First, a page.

Margot Lee Shetterly Quotes in Hidden Figures
Before a computer became an inanimate object, and before Mission Control landed in Houston; before Sputnik changed the course of history, and before the NACA became NASA; before the Supreme Court case Brown v. Board of Education of Topeka established that separate was in fact not equal, and before the poetry of Martin Luther King, Jr.’s "I Have a Dream" speech rang out over the steps of the Lincoln Memorial, Langley's West Computers were helping America dominate aeronautics, space research, and computer technology, carving out a place for themselves as female mathematicians who were also black, black mathematicians who were also female. For a group of bright and ambitious African American women, diligently prepared for a mathematical career and eager for a crack at the big leagues, Hampton, Virginia, must have felt like the center of the universe.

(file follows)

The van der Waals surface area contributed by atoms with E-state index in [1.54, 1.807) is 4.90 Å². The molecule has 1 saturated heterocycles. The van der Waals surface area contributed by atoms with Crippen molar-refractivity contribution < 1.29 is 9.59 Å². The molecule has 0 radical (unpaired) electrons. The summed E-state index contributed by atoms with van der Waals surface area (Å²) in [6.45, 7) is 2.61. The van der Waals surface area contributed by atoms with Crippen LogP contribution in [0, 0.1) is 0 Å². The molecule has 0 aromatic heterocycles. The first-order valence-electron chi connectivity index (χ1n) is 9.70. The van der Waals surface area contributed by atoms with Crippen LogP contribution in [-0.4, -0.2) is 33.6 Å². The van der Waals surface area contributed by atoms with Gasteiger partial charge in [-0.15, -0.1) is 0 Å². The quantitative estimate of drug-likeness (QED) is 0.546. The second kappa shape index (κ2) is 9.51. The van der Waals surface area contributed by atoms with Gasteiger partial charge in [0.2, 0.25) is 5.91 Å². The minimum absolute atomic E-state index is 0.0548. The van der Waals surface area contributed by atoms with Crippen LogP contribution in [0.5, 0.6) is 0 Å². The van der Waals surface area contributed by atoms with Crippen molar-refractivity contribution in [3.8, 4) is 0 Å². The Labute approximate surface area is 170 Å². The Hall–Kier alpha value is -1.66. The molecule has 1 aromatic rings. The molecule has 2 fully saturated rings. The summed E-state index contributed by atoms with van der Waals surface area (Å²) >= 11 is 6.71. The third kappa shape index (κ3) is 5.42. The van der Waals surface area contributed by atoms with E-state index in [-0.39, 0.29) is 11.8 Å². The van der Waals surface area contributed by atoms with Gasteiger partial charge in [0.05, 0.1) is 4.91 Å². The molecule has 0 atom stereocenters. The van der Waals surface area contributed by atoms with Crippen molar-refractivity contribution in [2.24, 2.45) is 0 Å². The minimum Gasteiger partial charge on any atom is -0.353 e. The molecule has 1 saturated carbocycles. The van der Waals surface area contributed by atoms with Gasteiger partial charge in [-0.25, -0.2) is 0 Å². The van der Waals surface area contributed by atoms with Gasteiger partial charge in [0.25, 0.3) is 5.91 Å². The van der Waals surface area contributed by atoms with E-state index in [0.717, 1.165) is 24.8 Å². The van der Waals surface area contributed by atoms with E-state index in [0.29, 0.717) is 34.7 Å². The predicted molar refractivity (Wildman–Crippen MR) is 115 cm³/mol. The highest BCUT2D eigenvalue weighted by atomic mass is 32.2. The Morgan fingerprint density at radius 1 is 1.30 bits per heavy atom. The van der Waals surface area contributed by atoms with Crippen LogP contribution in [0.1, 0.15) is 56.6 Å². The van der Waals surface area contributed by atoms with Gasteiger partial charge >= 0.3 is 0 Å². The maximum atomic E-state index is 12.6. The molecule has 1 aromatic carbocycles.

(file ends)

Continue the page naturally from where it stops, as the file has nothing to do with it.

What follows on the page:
Dorothy worked as a math teacher…. As a college graduate and a teacher, she stood near the top of what most Negro women could hope to achieve. Teachers were considered the "upper level of training and intelligence in the race” a ground force of educators who would not just impart book learning but live in the Negro community and "direct its thoughts and head its social movements.” Her in-laws were mainstays of the town's Negro elite. They owned a barbershop, a pool hall, and a service station. The family's activities were regular fodder for the social column in the Farmville section of the Norfolk journal and Guide, the leading Negro newspaper in the southeastern United States. Dorothy, her husband, Howard, and their four young children lived in a large, rambling Victorian house on South Main Street with Howard's parents and grandparents.